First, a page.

The apparent assumption on the part of American and Israeli negotiators that there can be a trade-off between some form of limited Palestinian sovereignty over parts of East Jerusalem and the right of return for about 3.5 million Palestinian refugees is invalid. The right of return, contained in U.N. General Assembly Resolution 194 of December 1948 and explicitly supported by the U.S. government until the 1992 Ottawa meeting on refugees, cannot be so easily dropped.
Demands for the right of return long predate the peace process, and Palestinians as well as Arab and Islamic governments have never wavered in supporting it. Today, there is talk in the West Bank and Gaza about a "refugee intifada," an uprising launched in the name of the right of return.
Palestinian leader Yasser Arafat is aware of the dangers of not resolving the refugee problem. An agreement that does not address the right of return equitably would delegitimize the Palestinian Authority and Arafat and create serious problems between Israel and its neighbors that host substantial numbers of Palestinians refugees--Lebanon, Syria and Jordan. Arafat's popularity has eroded over the last few years mostly because of poor governance, a failed economy and accusations that he has repeatedly made deals with Israel that, despite Palestinian concessions, Israel has routinely failed to implement.
Forcing Arafat to accept an agreement that does not incorporate the right of return will produce an agreement that will wither away. In addition, not resolving the refugee problem will further damage Washington's role as a mediator in a region where the mood is one of defiance.
There are two complex and related questions that must be answered: How can the Palestinians' right of return be reconciled with Israel's refusal to accept this principle, and how do you devise a practical mechanism capable of implementing the principle?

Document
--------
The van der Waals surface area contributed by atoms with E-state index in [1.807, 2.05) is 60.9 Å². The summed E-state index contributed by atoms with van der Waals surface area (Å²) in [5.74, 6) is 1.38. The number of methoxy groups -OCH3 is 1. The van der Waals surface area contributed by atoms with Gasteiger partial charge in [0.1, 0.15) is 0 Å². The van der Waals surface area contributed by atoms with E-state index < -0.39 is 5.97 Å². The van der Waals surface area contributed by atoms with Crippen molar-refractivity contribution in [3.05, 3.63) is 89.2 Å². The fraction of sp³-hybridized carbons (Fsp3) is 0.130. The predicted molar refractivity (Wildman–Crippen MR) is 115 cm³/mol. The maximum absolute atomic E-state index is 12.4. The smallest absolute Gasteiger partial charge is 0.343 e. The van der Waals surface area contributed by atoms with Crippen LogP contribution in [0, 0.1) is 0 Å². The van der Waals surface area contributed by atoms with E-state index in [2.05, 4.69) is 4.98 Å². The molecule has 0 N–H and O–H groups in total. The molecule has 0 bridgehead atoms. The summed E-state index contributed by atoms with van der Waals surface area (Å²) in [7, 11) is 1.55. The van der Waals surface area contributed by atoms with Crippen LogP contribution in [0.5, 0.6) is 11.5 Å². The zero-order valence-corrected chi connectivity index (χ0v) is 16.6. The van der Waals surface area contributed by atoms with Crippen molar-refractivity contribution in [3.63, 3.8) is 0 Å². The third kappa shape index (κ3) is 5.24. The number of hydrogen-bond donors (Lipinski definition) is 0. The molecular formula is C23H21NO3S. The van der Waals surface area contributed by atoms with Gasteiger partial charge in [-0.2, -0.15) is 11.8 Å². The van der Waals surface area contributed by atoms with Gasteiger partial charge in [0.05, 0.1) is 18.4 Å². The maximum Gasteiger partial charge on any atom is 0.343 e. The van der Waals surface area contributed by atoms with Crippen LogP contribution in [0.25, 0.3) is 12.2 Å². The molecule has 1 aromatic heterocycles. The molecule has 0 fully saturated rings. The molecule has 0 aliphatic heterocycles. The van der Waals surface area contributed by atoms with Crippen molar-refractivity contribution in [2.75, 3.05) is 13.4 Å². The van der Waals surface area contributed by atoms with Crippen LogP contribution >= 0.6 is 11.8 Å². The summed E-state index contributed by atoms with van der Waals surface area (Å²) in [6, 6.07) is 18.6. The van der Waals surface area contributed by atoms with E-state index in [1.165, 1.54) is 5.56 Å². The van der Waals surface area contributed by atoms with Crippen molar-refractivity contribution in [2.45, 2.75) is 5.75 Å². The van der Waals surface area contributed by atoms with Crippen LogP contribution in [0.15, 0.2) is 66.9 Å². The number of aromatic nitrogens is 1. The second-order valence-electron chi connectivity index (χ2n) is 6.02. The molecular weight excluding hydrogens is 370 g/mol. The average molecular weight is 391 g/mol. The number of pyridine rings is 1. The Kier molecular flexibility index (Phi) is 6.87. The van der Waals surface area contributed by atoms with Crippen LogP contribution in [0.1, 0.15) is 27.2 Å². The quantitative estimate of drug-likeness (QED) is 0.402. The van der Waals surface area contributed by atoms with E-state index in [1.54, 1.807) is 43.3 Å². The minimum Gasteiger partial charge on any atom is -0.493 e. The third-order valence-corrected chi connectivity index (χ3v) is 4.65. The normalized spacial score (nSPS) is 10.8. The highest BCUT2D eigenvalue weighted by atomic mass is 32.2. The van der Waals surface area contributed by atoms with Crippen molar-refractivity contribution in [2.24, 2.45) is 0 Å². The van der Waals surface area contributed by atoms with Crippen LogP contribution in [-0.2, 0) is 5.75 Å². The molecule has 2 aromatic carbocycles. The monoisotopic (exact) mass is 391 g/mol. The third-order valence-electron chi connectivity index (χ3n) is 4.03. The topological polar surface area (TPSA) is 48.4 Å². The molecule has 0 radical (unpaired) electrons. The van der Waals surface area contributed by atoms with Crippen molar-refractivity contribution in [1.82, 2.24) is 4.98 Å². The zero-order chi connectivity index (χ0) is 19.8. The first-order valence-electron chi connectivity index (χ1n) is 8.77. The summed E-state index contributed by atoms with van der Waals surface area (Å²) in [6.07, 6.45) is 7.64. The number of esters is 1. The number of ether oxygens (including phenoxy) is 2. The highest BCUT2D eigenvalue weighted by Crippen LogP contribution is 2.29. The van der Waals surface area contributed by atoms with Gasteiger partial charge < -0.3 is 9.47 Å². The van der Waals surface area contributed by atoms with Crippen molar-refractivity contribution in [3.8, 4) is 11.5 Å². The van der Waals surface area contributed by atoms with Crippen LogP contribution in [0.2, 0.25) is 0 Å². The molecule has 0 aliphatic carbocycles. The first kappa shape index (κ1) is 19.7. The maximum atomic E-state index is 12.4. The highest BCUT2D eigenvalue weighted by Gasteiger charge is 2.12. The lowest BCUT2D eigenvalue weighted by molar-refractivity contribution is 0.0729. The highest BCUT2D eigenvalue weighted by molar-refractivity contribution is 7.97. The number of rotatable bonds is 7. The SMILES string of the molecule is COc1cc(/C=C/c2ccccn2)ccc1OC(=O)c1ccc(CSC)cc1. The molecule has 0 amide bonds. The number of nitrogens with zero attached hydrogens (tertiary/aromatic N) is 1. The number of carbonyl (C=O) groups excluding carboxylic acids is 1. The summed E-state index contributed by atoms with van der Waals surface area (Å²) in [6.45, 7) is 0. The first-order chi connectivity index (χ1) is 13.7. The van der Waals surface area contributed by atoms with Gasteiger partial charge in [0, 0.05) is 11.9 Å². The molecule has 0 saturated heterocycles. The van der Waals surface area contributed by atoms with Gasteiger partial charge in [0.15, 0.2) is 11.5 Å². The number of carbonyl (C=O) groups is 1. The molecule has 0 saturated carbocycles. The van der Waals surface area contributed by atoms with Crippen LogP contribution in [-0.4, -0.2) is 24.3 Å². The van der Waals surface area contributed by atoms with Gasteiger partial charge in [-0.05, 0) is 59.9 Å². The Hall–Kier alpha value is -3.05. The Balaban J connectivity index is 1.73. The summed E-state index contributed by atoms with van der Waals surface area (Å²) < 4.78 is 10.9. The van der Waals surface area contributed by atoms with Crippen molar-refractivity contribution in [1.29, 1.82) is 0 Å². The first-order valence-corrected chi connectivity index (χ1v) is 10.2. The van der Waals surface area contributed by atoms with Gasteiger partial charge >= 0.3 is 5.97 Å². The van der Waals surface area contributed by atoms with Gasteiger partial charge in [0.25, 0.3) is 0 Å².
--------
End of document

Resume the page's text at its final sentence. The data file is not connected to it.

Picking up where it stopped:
A first step would be an explicit Israeli acknowledgment of its share of moral and legal responsibility for Palestinian refugees. Such an acknowledgment would create a psychological breakthrough that would go far to soften the Palestinian insistence on the principle that every refugee from 1948 should be repatriated within Israel.
For their part, the Palestinians have already accepted a crucial limitation on the absolute right of return through explicit acceptance of Israel's sovereign existence. This effectively laid the groundwork for acceptance of other options such as compensation for property seized by Israel in 1948 and resettlement in the Palestinian state or elsewhere. Israel's acknowledgment of moral responsibility for the origin of the refugee problem will make these options, which fall short of total repatriation, more palatable to Palestinians, who will otherwise always feel that their historic claims for repatriation have gone unheeded.
Resolution of the refugee problem will require the establishment of an international agency with the authority to plan and direct the action necessary for the implementation of a comprehensive refugee settlement.
The refugees must have a real choice about their future, which will not necessarily include settlement for all of them within Israel. Israel must be assured that it will face no further claims after a final agreement on refugees is reached. Arab states with large numbers of refugees must be assured that their absorption of certain numbers will be supported by Israel and the world community through assistance programs benefiting both the refugees and their host countries.
The U.S. and Israel must come to terms with the reality that there can be no peace between Israel and the Palestinians, and therefore between Israel and its Arab neighbors, if the refugee problem is not solved in all its dimensions.